First, a big thank you to Memo Akten for writing an OpenCL C++ wrapper for OpenFrameworks and providing a great million particle demo (see http://vimeo.com/7332496). You are looking at one of my modifications, where the mouse position becomes input to two parameters of a two dimensional chaotic dynamical system (a strange attractor). A serendipitous coding accident created some really intriguing effects.
I like to visualize strange attractors in real time, and OpenCL is a promising technology to take this to the next level, as it can utilize all processing cores available on a system, be they GPU, CPU, or a combination. As long as the algorithm can be made massively parallel. This is not too hard with the equations I’m working with… they are simple iterated functions – pop in an x and y coordinate and get a new x and y coordinate. Repeat this many times, and the strange attractor appears. Although most people are used to having one thread perform this iteration, there’s really no reason that a million threads can be performing it. As long as the starting positions of the particles are randomized, you’ll still get the strange attractor.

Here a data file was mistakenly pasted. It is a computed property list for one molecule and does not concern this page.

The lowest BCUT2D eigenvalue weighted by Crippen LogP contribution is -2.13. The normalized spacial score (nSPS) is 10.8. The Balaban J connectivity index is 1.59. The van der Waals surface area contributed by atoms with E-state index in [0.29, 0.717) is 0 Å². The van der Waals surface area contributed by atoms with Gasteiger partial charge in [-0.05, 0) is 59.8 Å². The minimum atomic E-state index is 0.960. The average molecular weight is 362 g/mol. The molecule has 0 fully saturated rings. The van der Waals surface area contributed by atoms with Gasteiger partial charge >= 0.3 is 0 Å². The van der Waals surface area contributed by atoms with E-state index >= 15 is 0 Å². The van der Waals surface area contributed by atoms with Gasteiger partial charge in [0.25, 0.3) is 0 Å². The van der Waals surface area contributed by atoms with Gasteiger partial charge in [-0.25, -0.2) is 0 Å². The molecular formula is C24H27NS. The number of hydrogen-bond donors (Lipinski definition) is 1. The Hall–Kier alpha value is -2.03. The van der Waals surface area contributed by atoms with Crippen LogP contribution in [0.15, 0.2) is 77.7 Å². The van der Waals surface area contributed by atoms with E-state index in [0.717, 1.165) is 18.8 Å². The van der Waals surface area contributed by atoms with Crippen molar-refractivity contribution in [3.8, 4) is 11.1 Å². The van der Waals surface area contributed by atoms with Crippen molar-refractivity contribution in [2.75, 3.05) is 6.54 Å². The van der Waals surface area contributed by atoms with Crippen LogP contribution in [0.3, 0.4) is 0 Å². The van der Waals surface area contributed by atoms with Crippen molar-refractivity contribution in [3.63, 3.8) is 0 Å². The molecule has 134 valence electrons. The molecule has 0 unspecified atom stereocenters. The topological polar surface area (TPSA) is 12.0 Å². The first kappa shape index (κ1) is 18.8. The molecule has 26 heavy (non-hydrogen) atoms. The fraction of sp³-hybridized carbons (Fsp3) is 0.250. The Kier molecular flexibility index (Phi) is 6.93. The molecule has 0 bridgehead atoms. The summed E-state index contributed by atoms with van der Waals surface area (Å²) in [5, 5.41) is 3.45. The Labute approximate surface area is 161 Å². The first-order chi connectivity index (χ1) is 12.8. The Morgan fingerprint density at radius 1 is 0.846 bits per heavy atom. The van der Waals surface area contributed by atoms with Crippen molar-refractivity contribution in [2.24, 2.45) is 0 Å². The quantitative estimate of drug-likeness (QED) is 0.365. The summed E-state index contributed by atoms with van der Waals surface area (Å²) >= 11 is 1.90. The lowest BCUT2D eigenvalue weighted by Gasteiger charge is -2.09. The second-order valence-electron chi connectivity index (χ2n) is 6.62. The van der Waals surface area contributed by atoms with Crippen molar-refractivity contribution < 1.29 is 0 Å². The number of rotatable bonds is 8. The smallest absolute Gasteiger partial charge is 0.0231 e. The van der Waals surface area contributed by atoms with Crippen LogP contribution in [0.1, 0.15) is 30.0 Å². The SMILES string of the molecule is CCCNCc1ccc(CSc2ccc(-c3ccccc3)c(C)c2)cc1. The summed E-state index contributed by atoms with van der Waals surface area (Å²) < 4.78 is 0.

Almost. There’s an interesting numerical side-effect… when the attractor goes into a less chaotic orbit, and then comes back out to a more chaotic orbit, everything is “sparkly”; i.e. the points in the attractor are not well distributed. Because they all started from a fixed set of points (not theoretically but in practice, as they are floats), they zip around to a fixed set of points in the attractor. Or something like that.
Anyway, I attempted to overcome that with some added randomness. In the process, I have come across two really cool “accidents”, of which this is one (I love accidents in code). Basically, I’m adding a bit of random jitter to each particle. But the random value range I first tried was big enough to create this amazing motion. WOW.